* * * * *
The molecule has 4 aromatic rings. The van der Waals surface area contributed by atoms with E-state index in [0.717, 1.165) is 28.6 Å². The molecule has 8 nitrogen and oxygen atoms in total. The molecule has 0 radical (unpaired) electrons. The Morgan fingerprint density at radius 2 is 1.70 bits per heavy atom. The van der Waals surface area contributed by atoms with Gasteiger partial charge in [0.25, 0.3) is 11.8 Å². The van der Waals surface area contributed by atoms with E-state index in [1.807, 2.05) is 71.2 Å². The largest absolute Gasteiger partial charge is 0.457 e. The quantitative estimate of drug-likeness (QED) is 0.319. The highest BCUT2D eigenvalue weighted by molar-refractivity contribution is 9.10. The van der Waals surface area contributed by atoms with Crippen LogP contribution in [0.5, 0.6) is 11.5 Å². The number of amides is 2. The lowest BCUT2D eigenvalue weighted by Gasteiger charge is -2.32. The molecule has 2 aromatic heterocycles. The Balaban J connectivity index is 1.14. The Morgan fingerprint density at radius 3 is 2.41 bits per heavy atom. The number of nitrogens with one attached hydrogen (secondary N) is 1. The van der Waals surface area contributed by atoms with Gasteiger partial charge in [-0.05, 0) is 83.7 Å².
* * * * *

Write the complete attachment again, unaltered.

The molecule has 4 aromatic rings. The van der Waals surface area contributed by atoms with E-state index in [0.717, 1.165) is 28.6 Å². The molecule has 8 nitrogen and oxygen atoms in total. The molecule has 0 radical (unpaired) electrons. The Morgan fingerprint density at radius 2 is 1.70 bits per heavy atom. The van der Waals surface area contributed by atoms with Gasteiger partial charge in [0.25, 0.3) is 11.8 Å². The van der Waals surface area contributed by atoms with E-state index in [1.807, 2.05) is 71.2 Å². The largest absolute Gasteiger partial charge is 0.457 e. The quantitative estimate of drug-likeness (QED) is 0.319. The highest BCUT2D eigenvalue weighted by molar-refractivity contribution is 9.10. The van der Waals surface area contributed by atoms with Crippen LogP contribution in [0.5, 0.6) is 11.5 Å². The number of amides is 2. The lowest BCUT2D eigenvalue weighted by Gasteiger charge is -2.32. The molecule has 2 aromatic heterocycles. The Balaban J connectivity index is 1.14. The Morgan fingerprint density at radius 3 is 2.41 bits per heavy atom. The number of nitrogens with one attached hydrogen (secondary N) is 1. The van der Waals surface area contributed by atoms with Gasteiger partial charge in [-0.05, 0) is 83.7 Å².